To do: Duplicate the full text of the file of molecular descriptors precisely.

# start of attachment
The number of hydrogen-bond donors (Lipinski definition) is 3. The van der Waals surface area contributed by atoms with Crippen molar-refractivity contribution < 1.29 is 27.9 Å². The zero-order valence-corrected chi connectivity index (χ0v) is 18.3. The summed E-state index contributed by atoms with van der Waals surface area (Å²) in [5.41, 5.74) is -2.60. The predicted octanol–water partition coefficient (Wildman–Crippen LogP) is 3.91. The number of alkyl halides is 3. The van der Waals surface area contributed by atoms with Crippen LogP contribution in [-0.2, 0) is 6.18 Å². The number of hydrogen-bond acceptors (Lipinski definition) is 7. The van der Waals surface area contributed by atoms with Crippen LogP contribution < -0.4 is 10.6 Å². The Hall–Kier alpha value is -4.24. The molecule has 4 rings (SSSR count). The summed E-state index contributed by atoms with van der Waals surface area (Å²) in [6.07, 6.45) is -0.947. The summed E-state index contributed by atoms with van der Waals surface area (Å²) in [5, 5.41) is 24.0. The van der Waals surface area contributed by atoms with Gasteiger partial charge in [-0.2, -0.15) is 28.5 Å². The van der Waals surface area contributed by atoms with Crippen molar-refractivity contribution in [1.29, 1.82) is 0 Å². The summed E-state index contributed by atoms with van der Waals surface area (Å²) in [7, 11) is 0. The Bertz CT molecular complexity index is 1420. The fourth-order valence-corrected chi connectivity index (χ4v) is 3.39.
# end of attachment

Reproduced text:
The number of hydrogen-bond donors (Lipinski definition) is 3. The van der Waals surface area contributed by atoms with Crippen molar-refractivity contribution < 1.29 is 27.9 Å². The zero-order valence-corrected chi connectivity index (χ0v) is 18.3. The summed E-state index contributed by atoms with van der Waals surface area (Å²) in [5.41, 5.74) is -2.60. The predicted octanol–water partition coefficient (Wildman–Crippen LogP) is 3.91. The number of alkyl halides is 3. The van der Waals surface area contributed by atoms with Crippen LogP contribution in [-0.2, 0) is 6.18 Å². The number of hydrogen-bond acceptors (Lipinski definition) is 7. The van der Waals surface area contributed by atoms with Crippen LogP contribution < -0.4 is 10.6 Å². The Hall–Kier alpha value is -4.24. The molecule has 4 rings (SSSR count). The summed E-state index contributed by atoms with van der Waals surface area (Å²) in [6.07, 6.45) is -0.947. The summed E-state index contributed by atoms with van der Waals surface area (Å²) in [5, 5.41) is 24.0. The van der Waals surface area contributed by atoms with Gasteiger partial charge in [-0.2, -0.15) is 28.5 Å². The van der Waals surface area contributed by atoms with Crippen molar-refractivity contribution in [1.29, 1.82) is 0 Å². The summed E-state index contributed by atoms with van der Waals surface area (Å²) in [7, 11) is 0. The Bertz CT molecular complexity index is 1420. The fourth-order valence-corrected chi connectivity index (χ4v) is 3.39.